ExtJs 4.0 Class Hierarchy Browser

February 4, 2012

ExtJs 4.0 Class Hierarchy Browser

ExtJs 4.0 Class Hierarchy Browser


Above is a screenshot of an online class hierarchy browser for the ExtJs 4.0 JavaScript library.

It was built in about three hours using Sencha’s new Designer 2.0 GUI builder.

There are only a limited number of “good” fundamental ideas in computer programming and the same ideas keep get “rediscovered” and coming back into fashion.

This seems to have happened with Clojure Lisp – a 54 year-old language got some new syntax and some new VM’s (CLR,JVM) – and now is enjoying a surge in popularity. Code-as-data or “Homoiconicity” is a “good idea” for many types of programming tasks.

In a previous post, I commented on how much Ruby resembles Smalltalk with its “everything is an object” philosophy.

The newest JavaScript libraries are also borrowing heavily from the Smalltalk legacy.

In particular, the ExtJs 4.x libraries are structured in much the same way as Smalltalk libraries:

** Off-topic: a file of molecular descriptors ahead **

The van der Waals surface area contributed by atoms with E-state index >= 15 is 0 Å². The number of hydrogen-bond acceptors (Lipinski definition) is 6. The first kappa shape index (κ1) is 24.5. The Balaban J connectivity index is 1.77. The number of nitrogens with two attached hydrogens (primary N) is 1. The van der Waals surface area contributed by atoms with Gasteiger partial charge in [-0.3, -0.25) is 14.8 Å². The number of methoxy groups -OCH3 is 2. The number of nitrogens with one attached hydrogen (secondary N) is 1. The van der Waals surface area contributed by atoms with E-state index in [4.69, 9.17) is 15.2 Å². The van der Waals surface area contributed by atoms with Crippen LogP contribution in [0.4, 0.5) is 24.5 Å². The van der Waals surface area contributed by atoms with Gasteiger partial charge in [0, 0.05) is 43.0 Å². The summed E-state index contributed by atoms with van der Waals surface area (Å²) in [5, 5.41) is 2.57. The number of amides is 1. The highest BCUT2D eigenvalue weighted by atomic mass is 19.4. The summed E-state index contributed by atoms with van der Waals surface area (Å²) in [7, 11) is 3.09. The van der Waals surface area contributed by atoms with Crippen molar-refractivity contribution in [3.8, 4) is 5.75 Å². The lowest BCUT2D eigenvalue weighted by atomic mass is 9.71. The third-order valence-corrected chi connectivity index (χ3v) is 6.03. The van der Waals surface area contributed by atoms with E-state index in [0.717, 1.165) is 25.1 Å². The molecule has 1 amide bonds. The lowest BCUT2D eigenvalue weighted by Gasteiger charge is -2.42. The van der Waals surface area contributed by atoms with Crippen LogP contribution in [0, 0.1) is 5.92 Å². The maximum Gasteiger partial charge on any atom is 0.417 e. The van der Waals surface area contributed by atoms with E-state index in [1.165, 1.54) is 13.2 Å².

— the library is based upon classes
— classes are arranged in a hierarchy with method inheritance
— there are “static” methods and properties, similar to Smalltalk’s “class” methods
— parent classes are referred to by a “superclass” variable
— there are “self” and “super” functions for method calls

Browser interfaces for RIA (buzzword – Rich Internet Applications) applications are becoming as complex as desktop GUI’s.

As a result, JavaScript libraries are becoming larger and more capable as well.

And the best way to structure an extensive widget library is to organize it with classes as was pioneered by Smalltalk.

Another paradigm seeing resurgence is the Model-View-Controller pattern (again from Smalltalk).

The ExtJs 4.x libraries have Model, View, Controller classes and the ExtJs Designer 2.0 project tool automatically sets up this pattern by default.

MVC is gaining popularity on the server side as well. The online browser example that I linked above uses the CodeIgniter PHP library on the server – and CodeIgniter is also organized in a Model-View-Controller pattern.

So, in this example, both the browser JavaScript library and the server PHP library are using the MVC pattern.

As a language, Smalltalk’s popularity has decined over the years. But many of the ideas that Smalltalk was based upon are very much alive and well:

— windowed GUI interface => MS Windows, Apple Macintosh, etc
— bytecode interpreters => Perl, PHP, Java, C#, Python, Ruby, etc
— Object-Oriented programming => Java, C++, C#, Ruby, Python, etc
— Integrated Development Environments (IDE’s) => Eclipse, Visual Studio, etc
— MVC => many libraries

And, as Internet applications become more complex, I expect that we will see more of Smalltalk legacy being “rediscovered”.


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